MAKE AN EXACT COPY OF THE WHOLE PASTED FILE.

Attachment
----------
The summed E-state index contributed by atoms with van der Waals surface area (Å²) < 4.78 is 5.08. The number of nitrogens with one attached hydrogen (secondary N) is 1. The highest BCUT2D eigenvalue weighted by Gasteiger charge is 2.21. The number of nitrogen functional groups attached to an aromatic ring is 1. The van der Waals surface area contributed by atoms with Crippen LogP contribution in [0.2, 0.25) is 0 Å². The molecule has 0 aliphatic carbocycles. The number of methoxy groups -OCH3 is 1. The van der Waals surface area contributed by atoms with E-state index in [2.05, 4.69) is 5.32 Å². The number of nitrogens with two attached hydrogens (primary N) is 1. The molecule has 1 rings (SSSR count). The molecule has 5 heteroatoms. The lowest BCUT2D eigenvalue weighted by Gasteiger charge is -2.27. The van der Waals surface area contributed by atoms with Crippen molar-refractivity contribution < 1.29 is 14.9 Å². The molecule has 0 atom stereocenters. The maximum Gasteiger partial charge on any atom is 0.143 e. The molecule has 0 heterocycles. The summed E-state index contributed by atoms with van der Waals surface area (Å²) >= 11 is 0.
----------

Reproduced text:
The summed E-state index contributed by atoms with van der Waals surface area (Å²) < 4.78 is 5.08. The number of nitrogens with one attached hydrogen (secondary N) is 1. The highest BCUT2D eigenvalue weighted by Gasteiger charge is 2.21. The number of nitrogen functional groups attached to an aromatic ring is 1. The van der Waals surface area contributed by atoms with Crippen LogP contribution in [0.2, 0.25) is 0 Å². The molecule has 0 aliphatic carbocycles. The number of methoxy groups -OCH3 is 1. The van der Waals surface area contributed by atoms with E-state index in [2.05, 4.69) is 5.32 Å². The number of nitrogens with two attached hydrogens (primary N) is 1. The molecule has 1 rings (SSSR count). The molecule has 5 heteroatoms. The lowest BCUT2D eigenvalue weighted by Gasteiger charge is -2.27. The van der Waals surface area contributed by atoms with Crippen molar-refractivity contribution < 1.29 is 14.9 Å². The molecule has 0 atom stereocenters. The maximum Gasteiger partial charge on any atom is 0.143 e. The molecule has 0 heterocycles. The summed E-state index contributed by atoms with van der Waals surface area (Å²) >= 11 is 0.